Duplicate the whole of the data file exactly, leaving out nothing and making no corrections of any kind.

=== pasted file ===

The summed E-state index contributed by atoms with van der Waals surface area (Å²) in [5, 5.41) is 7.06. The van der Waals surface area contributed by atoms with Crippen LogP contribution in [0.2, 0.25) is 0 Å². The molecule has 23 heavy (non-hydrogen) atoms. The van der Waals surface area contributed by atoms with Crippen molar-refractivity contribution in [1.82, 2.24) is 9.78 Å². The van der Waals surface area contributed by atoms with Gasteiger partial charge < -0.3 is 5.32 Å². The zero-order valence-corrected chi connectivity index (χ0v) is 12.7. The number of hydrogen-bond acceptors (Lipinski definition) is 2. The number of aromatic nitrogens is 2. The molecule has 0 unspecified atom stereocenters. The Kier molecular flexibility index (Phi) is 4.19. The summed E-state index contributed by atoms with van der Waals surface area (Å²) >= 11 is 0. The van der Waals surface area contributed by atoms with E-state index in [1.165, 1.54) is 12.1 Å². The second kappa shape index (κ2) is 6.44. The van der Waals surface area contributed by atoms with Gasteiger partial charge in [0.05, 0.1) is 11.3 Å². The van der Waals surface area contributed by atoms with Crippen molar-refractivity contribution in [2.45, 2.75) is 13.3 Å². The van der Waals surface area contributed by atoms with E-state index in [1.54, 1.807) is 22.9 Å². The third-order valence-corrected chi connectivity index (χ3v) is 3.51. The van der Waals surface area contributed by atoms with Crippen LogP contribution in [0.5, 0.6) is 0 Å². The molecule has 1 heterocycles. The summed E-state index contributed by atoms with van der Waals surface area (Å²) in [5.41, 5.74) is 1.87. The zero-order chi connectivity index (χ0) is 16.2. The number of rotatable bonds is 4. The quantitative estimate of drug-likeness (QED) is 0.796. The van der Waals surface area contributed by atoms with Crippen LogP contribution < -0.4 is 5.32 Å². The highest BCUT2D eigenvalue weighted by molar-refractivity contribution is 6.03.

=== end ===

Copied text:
The summed E-state index contributed by atoms with van der Waals surface area (Å²) in [5, 5.41) is 7.06. The van der Waals surface area contributed by atoms with Crippen LogP contribution in [0.2, 0.25) is 0 Å². The molecule has 23 heavy (non-hydrogen) atoms. The van der Waals surface area contributed by atoms with Crippen molar-refractivity contribution in [1.82, 2.24) is 9.78 Å². The van der Waals surface area contributed by atoms with Gasteiger partial charge < -0.3 is 5.32 Å². The zero-order valence-corrected chi connectivity index (χ0v) is 12.7. The number of hydrogen-bond acceptors (Lipinski definition) is 2. The number of aromatic nitrogens is 2. The molecule has 0 unspecified atom stereocenters. The Kier molecular flexibility index (Phi) is 4.19. The summed E-state index contributed by atoms with van der Waals surface area (Å²) >= 11 is 0. The van der Waals surface area contributed by atoms with E-state index in [1.165, 1.54) is 12.1 Å². The second kappa shape index (κ2) is 6.44. The van der Waals surface area contributed by atoms with Gasteiger partial charge in [0.05, 0.1) is 11.3 Å². The van der Waals surface area contributed by atoms with Crippen molar-refractivity contribution in [2.45, 2.75) is 13.3 Å². The van der Waals surface area contributed by atoms with E-state index in [1.54, 1.807) is 22.9 Å². The third-order valence-corrected chi connectivity index (χ3v) is 3.51. The van der Waals surface area contributed by atoms with Crippen LogP contribution in [0.5, 0.6) is 0 Å². The molecule has 1 heterocycles. The summed E-state index contributed by atoms with van der Waals surface area (Å²) in [5.41, 5.74) is 1.87. The zero-order chi connectivity index (χ0) is 16.2. The number of rotatable bonds is 4. The quantitative estimate of drug-likeness (QED) is 0.796. The van der Waals surface area contributed by atoms with Crippen LogP contribution < -0.4 is 5.32 Å². The highest BCUT2D eigenvalue weighted by molar-refractivity contribution is 6.03.